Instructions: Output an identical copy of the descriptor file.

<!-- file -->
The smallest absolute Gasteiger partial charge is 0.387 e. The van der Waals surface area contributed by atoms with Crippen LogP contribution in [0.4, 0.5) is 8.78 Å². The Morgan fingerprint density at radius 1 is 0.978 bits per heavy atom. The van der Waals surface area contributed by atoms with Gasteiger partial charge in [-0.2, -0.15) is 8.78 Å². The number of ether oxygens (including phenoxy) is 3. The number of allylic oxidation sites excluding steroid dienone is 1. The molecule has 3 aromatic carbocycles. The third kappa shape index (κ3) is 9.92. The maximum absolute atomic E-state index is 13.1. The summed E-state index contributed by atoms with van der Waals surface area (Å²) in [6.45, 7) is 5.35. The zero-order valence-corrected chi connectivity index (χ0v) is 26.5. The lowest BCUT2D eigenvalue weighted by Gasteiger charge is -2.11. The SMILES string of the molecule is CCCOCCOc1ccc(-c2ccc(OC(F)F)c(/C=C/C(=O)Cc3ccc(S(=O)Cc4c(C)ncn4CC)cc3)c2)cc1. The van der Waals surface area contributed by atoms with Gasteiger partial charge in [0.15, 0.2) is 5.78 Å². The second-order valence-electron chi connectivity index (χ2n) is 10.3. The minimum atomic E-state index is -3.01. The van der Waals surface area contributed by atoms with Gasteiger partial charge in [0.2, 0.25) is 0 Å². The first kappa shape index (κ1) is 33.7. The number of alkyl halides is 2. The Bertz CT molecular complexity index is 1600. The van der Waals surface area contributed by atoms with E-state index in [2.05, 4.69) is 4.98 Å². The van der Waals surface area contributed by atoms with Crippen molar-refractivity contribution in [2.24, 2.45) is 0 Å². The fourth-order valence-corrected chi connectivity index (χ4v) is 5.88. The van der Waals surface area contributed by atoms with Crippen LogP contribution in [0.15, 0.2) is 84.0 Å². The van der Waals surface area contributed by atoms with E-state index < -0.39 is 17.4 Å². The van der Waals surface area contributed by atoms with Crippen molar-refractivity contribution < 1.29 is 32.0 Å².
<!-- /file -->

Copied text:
The smallest absolute Gasteiger partial charge is 0.387 e. The van der Waals surface area contributed by atoms with Crippen LogP contribution in [0.4, 0.5) is 8.78 Å². The Morgan fingerprint density at radius 1 is 0.978 bits per heavy atom. The van der Waals surface area contributed by atoms with Gasteiger partial charge in [-0.2, -0.15) is 8.78 Å². The number of ether oxygens (including phenoxy) is 3. The number of allylic oxidation sites excluding steroid dienone is 1. The molecule has 3 aromatic carbocycles. The third kappa shape index (κ3) is 9.92. The maximum absolute atomic E-state index is 13.1. The summed E-state index contributed by atoms with van der Waals surface area (Å²) in [6.45, 7) is 5.35. The zero-order valence-corrected chi connectivity index (χ0v) is 26.5. The lowest BCUT2D eigenvalue weighted by Gasteiger charge is -2.11. The SMILES string of the molecule is CCCOCCOc1ccc(-c2ccc(OC(F)F)c(/C=C/C(=O)Cc3ccc(S(=O)Cc4c(C)ncn4CC)cc3)c2)cc1. The van der Waals surface area contributed by atoms with Gasteiger partial charge in [0.15, 0.2) is 5.78 Å². The second-order valence-electron chi connectivity index (χ2n) is 10.3. The minimum atomic E-state index is -3.01. The van der Waals surface area contributed by atoms with Gasteiger partial charge in [0.2, 0.25) is 0 Å². The first kappa shape index (κ1) is 33.7. The number of alkyl halides is 2. The Bertz CT molecular complexity index is 1600. The van der Waals surface area contributed by atoms with E-state index in [2.05, 4.69) is 4.98 Å². The van der Waals surface area contributed by atoms with Crippen molar-refractivity contribution in [2.24, 2.45) is 0 Å². The fourth-order valence-corrected chi connectivity index (χ4v) is 5.88. The van der Waals surface area contributed by atoms with Crippen LogP contribution in [0.15, 0.2) is 84.0 Å². The van der Waals surface area contributed by atoms with E-state index < -0.39 is 17.4 Å². The van der Waals surface area contributed by atoms with Crippen molar-refractivity contribution < 1.29 is 32.0 Å².